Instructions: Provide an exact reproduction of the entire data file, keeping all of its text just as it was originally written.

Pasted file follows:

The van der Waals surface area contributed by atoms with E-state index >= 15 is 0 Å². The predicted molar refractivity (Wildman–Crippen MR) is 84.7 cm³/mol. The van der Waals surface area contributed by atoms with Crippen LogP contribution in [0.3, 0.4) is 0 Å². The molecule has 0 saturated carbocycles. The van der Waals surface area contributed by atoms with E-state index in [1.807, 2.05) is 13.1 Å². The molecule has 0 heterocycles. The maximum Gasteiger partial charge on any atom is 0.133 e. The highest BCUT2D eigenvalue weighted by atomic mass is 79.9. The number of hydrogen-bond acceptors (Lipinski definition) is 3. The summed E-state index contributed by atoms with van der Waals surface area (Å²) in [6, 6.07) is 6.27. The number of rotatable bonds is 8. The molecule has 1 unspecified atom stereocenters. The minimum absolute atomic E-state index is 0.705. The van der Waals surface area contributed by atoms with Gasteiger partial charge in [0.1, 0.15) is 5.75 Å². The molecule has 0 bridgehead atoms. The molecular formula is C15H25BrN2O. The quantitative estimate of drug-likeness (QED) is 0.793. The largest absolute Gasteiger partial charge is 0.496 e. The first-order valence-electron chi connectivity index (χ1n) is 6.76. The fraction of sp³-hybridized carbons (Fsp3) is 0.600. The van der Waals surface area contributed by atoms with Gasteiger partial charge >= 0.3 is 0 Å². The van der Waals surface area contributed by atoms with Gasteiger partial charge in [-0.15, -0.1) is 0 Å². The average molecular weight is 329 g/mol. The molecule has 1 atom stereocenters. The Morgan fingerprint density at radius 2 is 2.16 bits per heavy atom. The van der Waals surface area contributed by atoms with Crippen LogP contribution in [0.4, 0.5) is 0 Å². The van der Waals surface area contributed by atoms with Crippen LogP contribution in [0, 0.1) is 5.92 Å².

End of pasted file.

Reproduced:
The van der Waals surface area contributed by atoms with E-state index >= 15 is 0 Å². The predicted molar refractivity (Wildman–Crippen MR) is 84.7 cm³/mol. The van der Waals surface area contributed by atoms with Crippen LogP contribution in [0.3, 0.4) is 0 Å². The molecule has 0 saturated carbocycles. The van der Waals surface area contributed by atoms with E-state index in [1.807, 2.05) is 13.1 Å². The molecule has 0 heterocycles. The maximum Gasteiger partial charge on any atom is 0.133 e. The highest BCUT2D eigenvalue weighted by atomic mass is 79.9. The number of hydrogen-bond acceptors (Lipinski definition) is 3. The summed E-state index contributed by atoms with van der Waals surface area (Å²) in [6, 6.07) is 6.27. The number of rotatable bonds is 8. The molecule has 1 unspecified atom stereocenters. The minimum absolute atomic E-state index is 0.705. The van der Waals surface area contributed by atoms with Gasteiger partial charge in [0.1, 0.15) is 5.75 Å². The molecule has 0 bridgehead atoms. The molecular formula is C15H25BrN2O. The quantitative estimate of drug-likeness (QED) is 0.793. The largest absolute Gasteiger partial charge is 0.496 e. The first-order valence-electron chi connectivity index (χ1n) is 6.76. The fraction of sp³-hybridized carbons (Fsp3) is 0.600. The van der Waals surface area contributed by atoms with Gasteiger partial charge >= 0.3 is 0 Å². The van der Waals surface area contributed by atoms with Gasteiger partial charge in [-0.15, -0.1) is 0 Å². The average molecular weight is 329 g/mol. The molecule has 1 atom stereocenters. The Morgan fingerprint density at radius 2 is 2.16 bits per heavy atom. The van der Waals surface area contributed by atoms with Crippen LogP contribution in [0.4, 0.5) is 0 Å². The van der Waals surface area contributed by atoms with Crippen LogP contribution in [0, 0.1) is 5.92 Å².